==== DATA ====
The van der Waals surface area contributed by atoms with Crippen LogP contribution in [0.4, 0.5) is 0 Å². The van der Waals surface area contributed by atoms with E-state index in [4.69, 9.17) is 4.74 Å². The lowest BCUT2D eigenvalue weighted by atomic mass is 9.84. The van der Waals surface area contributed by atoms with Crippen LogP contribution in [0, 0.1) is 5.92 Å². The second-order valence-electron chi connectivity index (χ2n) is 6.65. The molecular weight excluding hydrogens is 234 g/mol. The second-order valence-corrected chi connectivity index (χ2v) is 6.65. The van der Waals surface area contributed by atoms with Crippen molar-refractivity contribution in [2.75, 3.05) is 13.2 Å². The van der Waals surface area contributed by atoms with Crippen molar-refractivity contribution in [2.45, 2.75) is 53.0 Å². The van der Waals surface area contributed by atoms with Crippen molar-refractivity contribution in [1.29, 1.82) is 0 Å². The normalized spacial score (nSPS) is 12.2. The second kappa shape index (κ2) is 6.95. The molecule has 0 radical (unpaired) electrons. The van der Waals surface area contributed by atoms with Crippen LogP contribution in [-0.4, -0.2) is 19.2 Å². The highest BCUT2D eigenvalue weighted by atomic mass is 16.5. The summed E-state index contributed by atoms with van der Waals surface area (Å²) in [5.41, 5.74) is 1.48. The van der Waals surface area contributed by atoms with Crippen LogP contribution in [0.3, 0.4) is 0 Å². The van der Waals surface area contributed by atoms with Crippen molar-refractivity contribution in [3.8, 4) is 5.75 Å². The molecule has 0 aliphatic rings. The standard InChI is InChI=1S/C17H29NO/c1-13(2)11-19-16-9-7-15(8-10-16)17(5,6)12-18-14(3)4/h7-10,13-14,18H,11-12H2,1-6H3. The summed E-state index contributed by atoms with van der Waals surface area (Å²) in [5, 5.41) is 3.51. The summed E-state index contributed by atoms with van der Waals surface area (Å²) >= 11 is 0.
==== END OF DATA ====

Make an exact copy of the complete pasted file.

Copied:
The van der Waals surface area contributed by atoms with Crippen LogP contribution in [0.4, 0.5) is 0 Å². The van der Waals surface area contributed by atoms with E-state index in [4.69, 9.17) is 4.74 Å². The lowest BCUT2D eigenvalue weighted by atomic mass is 9.84. The van der Waals surface area contributed by atoms with Crippen LogP contribution in [0, 0.1) is 5.92 Å². The second-order valence-electron chi connectivity index (χ2n) is 6.65. The molecular weight excluding hydrogens is 234 g/mol. The second-order valence-corrected chi connectivity index (χ2v) is 6.65. The van der Waals surface area contributed by atoms with Crippen molar-refractivity contribution in [2.75, 3.05) is 13.2 Å². The van der Waals surface area contributed by atoms with Crippen molar-refractivity contribution in [2.45, 2.75) is 53.0 Å². The van der Waals surface area contributed by atoms with Crippen molar-refractivity contribution in [1.29, 1.82) is 0 Å². The normalized spacial score (nSPS) is 12.2. The second kappa shape index (κ2) is 6.95. The molecule has 0 radical (unpaired) electrons. The van der Waals surface area contributed by atoms with Crippen LogP contribution in [-0.4, -0.2) is 19.2 Å². The highest BCUT2D eigenvalue weighted by atomic mass is 16.5. The summed E-state index contributed by atoms with van der Waals surface area (Å²) in [5.41, 5.74) is 1.48. The van der Waals surface area contributed by atoms with Crippen LogP contribution in [0.3, 0.4) is 0 Å². The van der Waals surface area contributed by atoms with Crippen molar-refractivity contribution in [3.8, 4) is 5.75 Å². The molecule has 0 aliphatic rings. The standard InChI is InChI=1S/C17H29NO/c1-13(2)11-19-16-9-7-15(8-10-16)17(5,6)12-18-14(3)4/h7-10,13-14,18H,11-12H2,1-6H3. The summed E-state index contributed by atoms with van der Waals surface area (Å²) in [5, 5.41) is 3.51. The summed E-state index contributed by atoms with van der Waals surface area (Å²) >= 11 is 0.